Your Public Radio > WYPR Archive
Play Live Radio
Next Up:
Available On Air Stations
You are now viewing the WYPR Archive of content news. For the latest from WYPR, visit
WYPR Newsroom Series:On The Watch: Fixing the Fractured Relationship Between Baltimore's Police and Its CommunitiesUp With Neighborhoods: A Southwest Baltimore PartnershipRockets' Red Glare: the War, the Song, and their LegaciesDeconstructingVacantsSparrows Point: The Plan, The Cleanup, and The PromiseCommon Core: A Work In Progress

Making the Brown Track Green

The first impression train travelers from the north get of Baltimore isn’t a very good one.

And that makes potential investors leery of the city.

The train rolls past older, active neighborhoods at first. But once past Frank Bocek Park, the scenery changes to block after block of crumbling, vacant houses, right in the shadow of Johns Hopkins Hospital’s famous.  Some roofs have caved in and windows are broken.  Sometimes walls have crumbled away entirely, leaving the interior of the houses visible.

“It’s horrible,” says City Councilman Carl Stokes who represents the neighborhood the tracks pass through. “I’ve come in on that Amtrak line, frankly, several times and just was appalled at what I was seeing as you come into East Baltimore from the train windows.”

Local commuters also are worried about the view from the train. John Oakey travels from Eastern Baltimore County to Washington every day by train. He says people from Baltimore may be used to the scenery, but others aren’t.

“If that’s your first impression of the city, it may not paint a favorable picture about Baltimore,” he said.

Don Fry, president of the Greater Baltimore Committee, says business travelers tell him the blight near the train tracks is different from other cities, which makes it hard for his organization to sell the city to investors from places like New York and Philadelphia.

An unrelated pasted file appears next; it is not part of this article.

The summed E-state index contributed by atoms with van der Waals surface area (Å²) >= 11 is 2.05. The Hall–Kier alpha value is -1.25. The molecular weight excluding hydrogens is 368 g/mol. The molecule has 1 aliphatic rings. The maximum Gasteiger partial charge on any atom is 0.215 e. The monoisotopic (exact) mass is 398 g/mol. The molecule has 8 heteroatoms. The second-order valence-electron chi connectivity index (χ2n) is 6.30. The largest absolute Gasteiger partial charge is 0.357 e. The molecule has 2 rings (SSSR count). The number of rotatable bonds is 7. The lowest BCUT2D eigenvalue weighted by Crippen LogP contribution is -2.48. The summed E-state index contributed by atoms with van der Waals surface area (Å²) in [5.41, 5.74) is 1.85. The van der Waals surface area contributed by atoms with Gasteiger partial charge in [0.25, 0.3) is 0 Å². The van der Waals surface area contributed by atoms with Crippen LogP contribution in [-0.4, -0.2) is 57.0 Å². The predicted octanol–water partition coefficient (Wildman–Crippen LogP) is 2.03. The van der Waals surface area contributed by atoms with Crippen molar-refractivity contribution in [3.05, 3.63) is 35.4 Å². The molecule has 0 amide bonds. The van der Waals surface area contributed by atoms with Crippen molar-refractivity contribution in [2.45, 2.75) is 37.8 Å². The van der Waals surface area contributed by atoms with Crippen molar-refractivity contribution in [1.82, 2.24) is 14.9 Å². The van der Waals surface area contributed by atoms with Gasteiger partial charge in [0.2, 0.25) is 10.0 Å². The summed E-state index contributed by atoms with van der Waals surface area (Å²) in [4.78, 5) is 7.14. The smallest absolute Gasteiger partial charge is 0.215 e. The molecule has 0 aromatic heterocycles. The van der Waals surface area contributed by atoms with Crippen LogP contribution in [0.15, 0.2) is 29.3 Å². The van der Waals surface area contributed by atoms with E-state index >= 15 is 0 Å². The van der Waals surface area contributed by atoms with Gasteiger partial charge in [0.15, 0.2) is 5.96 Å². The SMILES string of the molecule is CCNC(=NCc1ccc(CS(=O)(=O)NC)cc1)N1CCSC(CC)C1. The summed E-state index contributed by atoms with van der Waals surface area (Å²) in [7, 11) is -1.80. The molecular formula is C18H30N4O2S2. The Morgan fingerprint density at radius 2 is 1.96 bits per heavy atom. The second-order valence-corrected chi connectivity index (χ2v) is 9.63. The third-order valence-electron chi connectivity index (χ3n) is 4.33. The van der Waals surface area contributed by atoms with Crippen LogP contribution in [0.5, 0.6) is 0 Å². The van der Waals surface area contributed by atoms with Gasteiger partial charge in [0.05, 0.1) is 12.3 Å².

“Although you’ve got Johns Hopkins Hospital which is one of the iconic features of Baltimore and one of the greatest economic engines of Baltimore; you’re sort of deflected away from that,” Fry said.

GBC and the city have been trying to figure out how to spruce up the area since 2010.  The city has already started some work through two programs; the Growing Green Initiative and Vacants to Value.  The Growing Green Initiative turns vacant lots into green space to control storm water run-off or into urban farms.  The Vacants to Value program rehabs vacant houses so they can be sold.

Colin Tarbert, deputy director of the city’s Office of Economic and Neighborhood Development, says the programs have made some progress. The city has demolished a blocks of vacant houses, for example.

“There’s the new East Baltimore Community School that’s been built and efforts are underway to increase demolition as well as greening efforts to improve the neighborhood,” he said.

The city plans to tear down more than 60 vacant houses this summer; most of them visible from the train along the 2300 and 2400 blocks of East Eager Street as part of a plan called “Operation Green Tracks.”

It calls for green space to connect current revitalization projects, such as the new Henderson-Hopkins School building and homes already being rehabilitated.  It also would use green spaces to connect any future development projects involving the city-owned pumping station and the former Hoen Lithograph building at Chase and Chester streets.

The city only spoke in vague terms about the plan.

“Those concepts are very much just concepts at this point and we want to make sure that we have the opportunity to reach out to stakeholders as we develop future improvements plans,” Tarbert said.

The city has set aside $3 million to launch the project, with most of the money going towards demolition.

“Deconstructing Vacants: Baltimore’s Hope for a Better City” is made possible through a grant from the Goldseker Foundation.